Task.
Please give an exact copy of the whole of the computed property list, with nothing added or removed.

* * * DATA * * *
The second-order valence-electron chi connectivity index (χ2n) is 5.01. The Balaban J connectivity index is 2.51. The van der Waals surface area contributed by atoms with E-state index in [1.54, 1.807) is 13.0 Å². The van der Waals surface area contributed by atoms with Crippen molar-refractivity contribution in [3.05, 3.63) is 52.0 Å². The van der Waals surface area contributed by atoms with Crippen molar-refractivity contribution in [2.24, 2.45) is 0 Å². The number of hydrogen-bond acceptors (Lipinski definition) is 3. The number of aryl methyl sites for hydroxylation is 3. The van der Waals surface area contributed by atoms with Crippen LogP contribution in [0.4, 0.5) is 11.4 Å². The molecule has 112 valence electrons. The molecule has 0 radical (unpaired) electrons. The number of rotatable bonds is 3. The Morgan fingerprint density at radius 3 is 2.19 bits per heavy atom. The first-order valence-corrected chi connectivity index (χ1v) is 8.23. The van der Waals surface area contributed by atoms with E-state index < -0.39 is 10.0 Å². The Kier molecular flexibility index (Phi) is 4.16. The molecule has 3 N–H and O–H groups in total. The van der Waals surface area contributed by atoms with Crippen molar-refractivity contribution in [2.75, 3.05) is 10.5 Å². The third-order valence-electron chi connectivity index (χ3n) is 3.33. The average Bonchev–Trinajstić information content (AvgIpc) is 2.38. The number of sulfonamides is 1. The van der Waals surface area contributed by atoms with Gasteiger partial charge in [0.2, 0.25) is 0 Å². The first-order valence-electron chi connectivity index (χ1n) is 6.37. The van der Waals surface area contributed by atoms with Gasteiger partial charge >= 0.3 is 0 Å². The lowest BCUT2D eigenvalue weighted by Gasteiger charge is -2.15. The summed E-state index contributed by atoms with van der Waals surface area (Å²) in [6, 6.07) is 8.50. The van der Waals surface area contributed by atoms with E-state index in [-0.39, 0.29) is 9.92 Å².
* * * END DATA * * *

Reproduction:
The second-order valence-electron chi connectivity index (χ2n) is 5.01. The Balaban J connectivity index is 2.51. The van der Waals surface area contributed by atoms with E-state index in [1.54, 1.807) is 13.0 Å². The van der Waals surface area contributed by atoms with Crippen molar-refractivity contribution in [3.05, 3.63) is 52.0 Å². The van der Waals surface area contributed by atoms with Crippen molar-refractivity contribution in [2.24, 2.45) is 0 Å². The number of hydrogen-bond acceptors (Lipinski definition) is 3. The number of aryl methyl sites for hydroxylation is 3. The van der Waals surface area contributed by atoms with Crippen LogP contribution in [0.4, 0.5) is 11.4 Å². The molecule has 112 valence electrons. The molecule has 0 radical (unpaired) electrons. The number of rotatable bonds is 3. The Morgan fingerprint density at radius 3 is 2.19 bits per heavy atom. The first-order valence-corrected chi connectivity index (χ1v) is 8.23. The van der Waals surface area contributed by atoms with E-state index < -0.39 is 10.0 Å². The Kier molecular flexibility index (Phi) is 4.16. The molecule has 3 N–H and O–H groups in total. The van der Waals surface area contributed by atoms with Crippen molar-refractivity contribution in [2.75, 3.05) is 10.5 Å². The third-order valence-electron chi connectivity index (χ3n) is 3.33. The average Bonchev–Trinajstić information content (AvgIpc) is 2.38. The number of sulfonamides is 1. The van der Waals surface area contributed by atoms with Gasteiger partial charge in [0.2, 0.25) is 0 Å². The first-order valence-electron chi connectivity index (χ1n) is 6.37. The van der Waals surface area contributed by atoms with Gasteiger partial charge >= 0.3 is 0 Å². The lowest BCUT2D eigenvalue weighted by Gasteiger charge is -2.15. The summed E-state index contributed by atoms with van der Waals surface area (Å²) in [6, 6.07) is 8.50. The van der Waals surface area contributed by atoms with E-state index in [-0.39, 0.29) is 9.92 Å².